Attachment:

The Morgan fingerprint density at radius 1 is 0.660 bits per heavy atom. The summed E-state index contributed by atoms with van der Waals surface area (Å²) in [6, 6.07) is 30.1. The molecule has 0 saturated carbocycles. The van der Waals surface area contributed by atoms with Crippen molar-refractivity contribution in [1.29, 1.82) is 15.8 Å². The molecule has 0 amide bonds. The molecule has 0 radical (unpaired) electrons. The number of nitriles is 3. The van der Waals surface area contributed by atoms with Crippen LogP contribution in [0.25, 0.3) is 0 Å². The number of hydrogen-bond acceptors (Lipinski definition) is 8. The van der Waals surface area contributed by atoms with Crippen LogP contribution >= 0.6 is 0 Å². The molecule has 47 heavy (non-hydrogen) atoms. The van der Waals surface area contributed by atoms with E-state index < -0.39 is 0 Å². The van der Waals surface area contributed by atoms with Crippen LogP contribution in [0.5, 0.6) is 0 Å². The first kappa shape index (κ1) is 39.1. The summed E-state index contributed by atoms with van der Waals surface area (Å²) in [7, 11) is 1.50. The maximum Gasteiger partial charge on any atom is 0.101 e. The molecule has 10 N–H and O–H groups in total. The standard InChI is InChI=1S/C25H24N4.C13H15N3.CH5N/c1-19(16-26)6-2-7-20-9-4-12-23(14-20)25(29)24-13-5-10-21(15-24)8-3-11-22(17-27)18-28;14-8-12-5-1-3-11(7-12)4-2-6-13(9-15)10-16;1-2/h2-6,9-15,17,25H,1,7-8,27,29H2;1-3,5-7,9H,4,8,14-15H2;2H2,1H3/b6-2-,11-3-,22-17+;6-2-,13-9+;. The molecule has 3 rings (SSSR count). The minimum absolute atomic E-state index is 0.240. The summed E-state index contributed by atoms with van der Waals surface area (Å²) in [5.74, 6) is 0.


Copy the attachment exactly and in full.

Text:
The Morgan fingerprint density at radius 1 is 0.660 bits per heavy atom. The summed E-state index contributed by atoms with van der Waals surface area (Å²) in [6, 6.07) is 30.1. The molecule has 0 saturated carbocycles. The van der Waals surface area contributed by atoms with Crippen molar-refractivity contribution in [1.29, 1.82) is 15.8 Å². The molecule has 0 amide bonds. The molecule has 0 radical (unpaired) electrons. The number of nitriles is 3. The van der Waals surface area contributed by atoms with Crippen LogP contribution in [0.25, 0.3) is 0 Å². The number of hydrogen-bond acceptors (Lipinski definition) is 8. The van der Waals surface area contributed by atoms with Crippen LogP contribution >= 0.6 is 0 Å². The molecule has 47 heavy (non-hydrogen) atoms. The van der Waals surface area contributed by atoms with E-state index < -0.39 is 0 Å². The van der Waals surface area contributed by atoms with Crippen LogP contribution in [0.5, 0.6) is 0 Å². The first kappa shape index (κ1) is 39.1. The summed E-state index contributed by atoms with van der Waals surface area (Å²) in [7, 11) is 1.50. The maximum Gasteiger partial charge on any atom is 0.101 e. The molecule has 10 N–H and O–H groups in total. The standard InChI is InChI=1S/C25H24N4.C13H15N3.CH5N/c1-19(16-26)6-2-7-20-9-4-12-23(14-20)25(29)24-13-5-10-21(15-24)8-3-11-22(17-27)18-28;14-8-12-5-1-3-11(7-12)4-2-6-13(9-15)10-16;1-2/h2-6,9-15,17,25H,1,7-8,27,29H2;1-3,5-7,9H,4,8,14-15H2;2H2,1H3/b6-2-,11-3-,22-17+;6-2-,13-9+;. The molecule has 3 rings (SSSR count). The minimum absolute atomic E-state index is 0.240. The summed E-state index contributed by atoms with van der Waals surface area (Å²) in [5.74, 6) is 0.